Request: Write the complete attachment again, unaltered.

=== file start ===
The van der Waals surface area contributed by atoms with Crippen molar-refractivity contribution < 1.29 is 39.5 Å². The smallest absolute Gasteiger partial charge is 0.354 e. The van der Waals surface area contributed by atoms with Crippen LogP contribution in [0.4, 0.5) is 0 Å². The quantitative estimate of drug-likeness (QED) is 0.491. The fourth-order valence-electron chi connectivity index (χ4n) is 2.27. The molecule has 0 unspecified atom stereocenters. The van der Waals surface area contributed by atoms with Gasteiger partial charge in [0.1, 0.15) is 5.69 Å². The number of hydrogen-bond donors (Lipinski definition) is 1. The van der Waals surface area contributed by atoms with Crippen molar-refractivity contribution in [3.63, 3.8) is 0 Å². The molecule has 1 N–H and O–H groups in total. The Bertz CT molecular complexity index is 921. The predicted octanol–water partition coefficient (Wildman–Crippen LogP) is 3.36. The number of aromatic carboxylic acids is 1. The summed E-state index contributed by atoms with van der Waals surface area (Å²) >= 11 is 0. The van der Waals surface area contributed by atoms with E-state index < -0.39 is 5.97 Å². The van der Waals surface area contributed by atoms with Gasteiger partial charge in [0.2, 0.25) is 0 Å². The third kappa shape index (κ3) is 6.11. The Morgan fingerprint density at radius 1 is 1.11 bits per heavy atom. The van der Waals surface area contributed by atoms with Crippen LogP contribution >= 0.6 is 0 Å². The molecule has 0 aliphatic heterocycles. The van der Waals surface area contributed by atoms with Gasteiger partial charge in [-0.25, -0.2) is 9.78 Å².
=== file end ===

The van der Waals surface area contributed by atoms with Crippen molar-refractivity contribution < 1.29 is 39.5 Å². The smallest absolute Gasteiger partial charge is 0.354 e. The van der Waals surface area contributed by atoms with Crippen LogP contribution in [0.4, 0.5) is 0 Å². The quantitative estimate of drug-likeness (QED) is 0.491. The fourth-order valence-electron chi connectivity index (χ4n) is 2.27. The molecule has 0 unspecified atom stereocenters. The van der Waals surface area contributed by atoms with Gasteiger partial charge in [0.1, 0.15) is 5.69 Å². The number of hydrogen-bond donors (Lipinski definition) is 1. The van der Waals surface area contributed by atoms with Crippen molar-refractivity contribution in [3.63, 3.8) is 0 Å². The molecule has 1 N–H and O–H groups in total. The Bertz CT molecular complexity index is 921. The predicted octanol–water partition coefficient (Wildman–Crippen LogP) is 3.36. The number of aromatic carboxylic acids is 1. The summed E-state index contributed by atoms with van der Waals surface area (Å²) >= 11 is 0. The van der Waals surface area contributed by atoms with E-state index < -0.39 is 5.97 Å². The van der Waals surface area contributed by atoms with Gasteiger partial charge in [0.2, 0.25) is 0 Å². The third kappa shape index (κ3) is 6.11. The Morgan fingerprint density at radius 1 is 1.11 bits per heavy atom. The van der Waals surface area contributed by atoms with Crippen LogP contribution >= 0.6 is 0 Å². The molecule has 0 aliphatic heterocycles. The van der Waals surface area contributed by atoms with Gasteiger partial charge in [-0.25, -0.2) is 9.78 Å².